But your defenses for why it was not proper to worship the official messenger of God sent by God alone, when He comes bearing a message from God alone, speaking for God alone, even when the messenger speaks as though God is directly presently speaking, can even be extended in the same principles as a refutation in themselves for why the heck Jesus should be considered as having anything more than a merely technical place in this chain of transmission!–much moreso for sending an angel of God in Jesus own name to speak for Jesus! It seems like unitarians would be mistaken to attribute such things to Jesus at all in any personally authoritative way, even though that’s just how the texts present the situation. (And as I’m sure you know, some unitarians do in fact refuse to worship Jesus or treat him as having any more than a technical place in passing along this or that gift of God, just like any other mere messenger serving God.)

My point regarding Rev 22:16 still stands. As I myself explicitly said in its argument, the angel should be sent from the God of spirits alone; and up until 22:16 there is no textual indication otherwise. Even at 22:16 Jesus does not say “I and My Father are sending His angel” or “our angel” or whatever. Just as God alone is to be worshiped, not the messengers God sends, God alone sends the angel; but Jesus sends the angel to speak for Himself, just as Jesus is to be worshiped–not as only a messenger of God, Who alone should be worshiped.

Re 2 Thess 1:12 – the ESV gets to this by adding a “the” to make two distinctive referents. Otherwise the initial “the” would govern the terms connected by the “and”, which as I demonstrated is standard operating procedure for a phrase of this sort.

I totally welcome the comparison to the opening salutations of the same letter (and 1 Thess, incidentally, and Philippians, and Ephesians (both at the beginning and ending salutation), and Galatians, and 2 Cor, and 1 Cor, and Romans, and I got bored of looking up examples at this point :wink: ), where neither {theos} nor {kurios} have direct articles (and {theos} in each case has a name title attached to it, “Father”, that very distinctly distinguishes it from Jesus Christ, not incidentally.)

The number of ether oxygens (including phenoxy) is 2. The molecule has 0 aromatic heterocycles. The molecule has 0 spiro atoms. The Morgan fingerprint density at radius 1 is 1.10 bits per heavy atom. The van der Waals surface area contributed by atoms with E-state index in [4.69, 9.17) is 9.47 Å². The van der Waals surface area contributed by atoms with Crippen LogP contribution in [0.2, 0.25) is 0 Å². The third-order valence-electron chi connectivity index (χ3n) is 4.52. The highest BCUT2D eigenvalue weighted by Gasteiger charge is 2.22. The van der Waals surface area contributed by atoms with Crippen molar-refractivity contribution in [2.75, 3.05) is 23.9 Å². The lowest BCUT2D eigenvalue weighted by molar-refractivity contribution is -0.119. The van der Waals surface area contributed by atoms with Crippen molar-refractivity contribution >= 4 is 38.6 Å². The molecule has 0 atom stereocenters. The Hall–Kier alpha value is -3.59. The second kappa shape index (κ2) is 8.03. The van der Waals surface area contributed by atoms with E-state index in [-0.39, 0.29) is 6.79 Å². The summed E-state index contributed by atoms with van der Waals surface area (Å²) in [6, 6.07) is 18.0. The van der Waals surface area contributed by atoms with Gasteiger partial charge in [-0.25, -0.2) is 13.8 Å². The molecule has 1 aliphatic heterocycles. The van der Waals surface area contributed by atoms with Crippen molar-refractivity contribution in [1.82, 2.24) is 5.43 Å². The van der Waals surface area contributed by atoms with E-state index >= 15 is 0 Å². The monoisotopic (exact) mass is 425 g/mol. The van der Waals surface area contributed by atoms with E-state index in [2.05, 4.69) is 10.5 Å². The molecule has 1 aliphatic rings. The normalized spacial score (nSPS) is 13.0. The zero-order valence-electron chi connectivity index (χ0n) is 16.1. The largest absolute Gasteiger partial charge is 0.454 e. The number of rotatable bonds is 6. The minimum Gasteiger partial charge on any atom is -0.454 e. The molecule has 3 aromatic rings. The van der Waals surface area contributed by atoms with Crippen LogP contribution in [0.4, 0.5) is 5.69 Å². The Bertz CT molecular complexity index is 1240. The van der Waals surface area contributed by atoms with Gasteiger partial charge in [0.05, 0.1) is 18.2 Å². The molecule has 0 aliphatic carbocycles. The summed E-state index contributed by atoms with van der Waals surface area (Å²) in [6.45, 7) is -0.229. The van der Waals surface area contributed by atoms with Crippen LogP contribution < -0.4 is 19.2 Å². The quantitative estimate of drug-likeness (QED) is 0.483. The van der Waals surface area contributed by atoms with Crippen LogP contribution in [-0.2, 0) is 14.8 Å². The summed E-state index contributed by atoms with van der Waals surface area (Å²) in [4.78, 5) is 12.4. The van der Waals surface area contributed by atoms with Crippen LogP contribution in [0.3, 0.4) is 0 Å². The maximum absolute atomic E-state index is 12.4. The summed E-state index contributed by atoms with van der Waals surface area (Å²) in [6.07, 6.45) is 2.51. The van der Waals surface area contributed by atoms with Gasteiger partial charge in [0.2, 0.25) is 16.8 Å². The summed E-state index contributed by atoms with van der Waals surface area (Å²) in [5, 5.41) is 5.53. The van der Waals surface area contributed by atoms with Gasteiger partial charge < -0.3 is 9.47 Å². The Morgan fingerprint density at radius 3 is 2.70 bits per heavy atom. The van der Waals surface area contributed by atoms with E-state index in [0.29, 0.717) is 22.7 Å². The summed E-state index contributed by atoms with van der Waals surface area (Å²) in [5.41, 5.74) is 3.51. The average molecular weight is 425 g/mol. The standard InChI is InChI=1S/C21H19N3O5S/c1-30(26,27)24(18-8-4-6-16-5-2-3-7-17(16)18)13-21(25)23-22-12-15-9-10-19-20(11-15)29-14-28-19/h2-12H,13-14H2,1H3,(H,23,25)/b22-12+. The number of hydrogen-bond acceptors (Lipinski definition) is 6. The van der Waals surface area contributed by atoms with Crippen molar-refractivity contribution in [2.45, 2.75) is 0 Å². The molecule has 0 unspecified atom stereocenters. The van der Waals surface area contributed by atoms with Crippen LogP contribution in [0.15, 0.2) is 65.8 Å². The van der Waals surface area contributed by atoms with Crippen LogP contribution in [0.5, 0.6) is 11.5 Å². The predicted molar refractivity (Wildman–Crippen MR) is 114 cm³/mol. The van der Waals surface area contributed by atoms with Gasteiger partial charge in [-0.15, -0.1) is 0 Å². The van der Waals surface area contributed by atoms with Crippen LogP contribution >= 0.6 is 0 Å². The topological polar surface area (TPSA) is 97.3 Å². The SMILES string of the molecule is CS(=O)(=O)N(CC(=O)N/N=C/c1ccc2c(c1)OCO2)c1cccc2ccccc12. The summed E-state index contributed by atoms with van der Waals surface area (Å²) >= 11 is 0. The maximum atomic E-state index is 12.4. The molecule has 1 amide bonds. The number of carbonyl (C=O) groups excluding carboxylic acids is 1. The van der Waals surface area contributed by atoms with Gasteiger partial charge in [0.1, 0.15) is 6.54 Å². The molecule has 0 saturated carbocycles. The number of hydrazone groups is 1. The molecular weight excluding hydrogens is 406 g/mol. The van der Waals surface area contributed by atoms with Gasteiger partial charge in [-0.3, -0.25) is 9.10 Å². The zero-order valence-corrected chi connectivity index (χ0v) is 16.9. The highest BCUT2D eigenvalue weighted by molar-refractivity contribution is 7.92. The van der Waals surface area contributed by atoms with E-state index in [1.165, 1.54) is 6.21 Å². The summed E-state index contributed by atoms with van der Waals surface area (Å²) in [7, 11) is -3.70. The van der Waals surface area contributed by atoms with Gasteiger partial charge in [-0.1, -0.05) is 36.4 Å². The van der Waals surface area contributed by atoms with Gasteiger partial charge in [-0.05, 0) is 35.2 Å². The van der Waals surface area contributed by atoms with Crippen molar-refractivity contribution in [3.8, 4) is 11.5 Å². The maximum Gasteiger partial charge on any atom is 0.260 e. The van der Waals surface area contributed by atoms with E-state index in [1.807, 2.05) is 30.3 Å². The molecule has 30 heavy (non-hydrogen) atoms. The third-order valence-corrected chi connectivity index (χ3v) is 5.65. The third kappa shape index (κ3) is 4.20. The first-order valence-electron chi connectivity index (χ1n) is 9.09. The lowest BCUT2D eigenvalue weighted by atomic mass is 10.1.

The opening phrases could have also been written like {apo tou theou patros [he_mo_n] kai tou kuriou Ie_sou Xristou}, with two direct articles, and distinguished between the persons similarly. Whereas if verse 12 had read {tou theou he_mo_n kai kuriou patros}, no one would be disputing for a moment that it was talking about God the Father, even though it would be extremely unusual for Paul to speak of anyone other than Jesus as “Lord” including earlier nearby. The conclusion would be that Paul had chosen to take a moment to affirm the Father as Lord, too, for whatever reason.

(I have now added an addendum comment to that entry saying basically the same thing in a little more detail.)

Regarding Segal’s 2PiH: while I haven’t read this yet, it’s a classic work that I often see respectfully referenced (although never in much explicit detail) in ortho-trin apologetic books of various sorts. There are copies available through Amazon for less than $72 by the way, although $50+ shipping is still pretty steep. I snagged one of the new ones myself, so now there’s one less. :mrgreen:

My understanding of the book from hearing prior references to it (and this is backed up by descriptions at Amazon), is that the Two Powers concept in Judaism was a popular minority way among the rabbis of trying to deal with much the same issues in the Jewish OT that Christianity came to embrace. My impression has not yet been that the book intended to present this idea as normative in Judaism (until Christianity came along to run with the idea in application to Jesus Christ, necessitating the split).